Cambridge Analytica researcher: We didn't hack Facebook -- we played by their rules

Did Cambridge Analytica hack Facebook and steal data from tens of millions of users? That’s what Mark Zuckerberg led Congress to believe, but the researcher behind the app accused the Facebook CEO of being “flat-out wrong.” Facebook should be viewed as the Amazon of personal data, Aleksandr Kogan told George Stephanopoulos on ABC’s Good Morning America. All Cambridge Analytica did was place an order, and Facebook delivered the data:

In a live interview with ABC’s chief anchor George Stephanopoulos on “Good Morning America,” Kogan responded to Zuckerberg’s accusation that he violated Facebook policy by sharing data with a third party, Cambridge Analytica.

“I think they’re being a little misleading,” Kogan told Stephanopoulos on Monday. “The idea that this was a hack is flat-out wrong.”

He continued, “Imagine a warehouse: we didn’t break in — we went on Amazon and ordered the data, and they delivered it to us. This is a key feature of their system.”

That may be a little misleading, too, or at best too simplistic. The app used by Cambridge Analytica didn’t just place an order for data, nor did it confine itself to data from just the people who used their app on the Facebook platform. It sucked data off from the friends and friends-of-friends of those users without their consent and then sold the data off to third parties. To use the Amazon metaphor, it’s as though they put in an order for a television and then multiplied the delivery by gaming the system to deliver all the televisions to them.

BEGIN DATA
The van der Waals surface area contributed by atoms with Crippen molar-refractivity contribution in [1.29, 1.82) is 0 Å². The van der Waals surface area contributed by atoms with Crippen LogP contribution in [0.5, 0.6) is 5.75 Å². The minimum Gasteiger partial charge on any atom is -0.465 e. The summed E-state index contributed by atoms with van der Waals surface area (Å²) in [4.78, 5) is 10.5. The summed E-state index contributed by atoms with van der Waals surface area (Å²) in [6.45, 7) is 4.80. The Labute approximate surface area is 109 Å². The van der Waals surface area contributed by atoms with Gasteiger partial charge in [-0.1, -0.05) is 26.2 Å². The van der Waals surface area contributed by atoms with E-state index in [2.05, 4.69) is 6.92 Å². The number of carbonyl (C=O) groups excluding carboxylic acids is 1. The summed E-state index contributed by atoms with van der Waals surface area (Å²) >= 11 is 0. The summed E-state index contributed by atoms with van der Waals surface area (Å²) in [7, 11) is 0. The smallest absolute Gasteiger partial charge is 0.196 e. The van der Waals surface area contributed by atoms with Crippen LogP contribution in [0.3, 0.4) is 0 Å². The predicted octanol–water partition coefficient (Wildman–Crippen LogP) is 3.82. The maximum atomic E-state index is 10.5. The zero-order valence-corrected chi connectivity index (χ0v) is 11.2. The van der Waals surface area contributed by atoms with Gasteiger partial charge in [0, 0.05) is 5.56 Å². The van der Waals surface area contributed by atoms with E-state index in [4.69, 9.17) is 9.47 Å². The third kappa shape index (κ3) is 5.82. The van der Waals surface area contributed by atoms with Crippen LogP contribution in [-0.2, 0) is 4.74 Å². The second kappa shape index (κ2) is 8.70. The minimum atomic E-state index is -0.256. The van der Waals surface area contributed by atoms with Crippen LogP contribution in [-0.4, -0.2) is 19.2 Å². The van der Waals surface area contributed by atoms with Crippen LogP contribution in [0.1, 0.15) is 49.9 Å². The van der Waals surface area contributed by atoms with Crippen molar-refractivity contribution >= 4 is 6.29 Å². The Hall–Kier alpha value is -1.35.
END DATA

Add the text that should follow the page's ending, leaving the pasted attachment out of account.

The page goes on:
Even then, though, Kogan makes a salient point about Facebook’s enforcement of its terms. Until the Trump campaign appeared to have benefited from those transactions (although it’s doubtful that it made much difference), Facebook didn’t much care about transgressions, Kogan argues. He’s not terribly happy about being made a scapegoat for what everyone else has been allowed to do, but Kogan also acknowledges that users shouldn’t be happy with the situation either:

When asked if people have a right to be angry about the breach, Kogan said, “Oh absolutely, but I think it has nothing to do wit this transfer of data idea.”

“I think it has everything to do with how tech companies have been running for a long time in terms of using data,” Kogan argued, “because the fundamental business model here is we’re going to take your data and use it for whichever way we want to try to sell you things and that’s just the business norm and I think that’s what’s really upsetting.”

Kogan’s not wrong about that, even if he does minimize the intrusiveness of Cambridge Analytica’s actions. The guilt of others does not minimize one’s own responsibility, but the bigger issue here is whether Zuckerberg has been honest with Congress and the public about what happens to user data. Both Zuckerberg and COO Sheryl Sandberg have tried to evade the obvious in denying that users are the commodity by which Facebook has made itself and its executives filthy rich in a little over a decade.

That is the fundamental business model of Facebook and other “free” internet services. If anything good can come out of the Cambridge Analytica scandal, the education this moment provides users might be it. Don’t want to be the product? Pay for your services. Otherwise, don’t act shocked to discover that you’re the one being sold.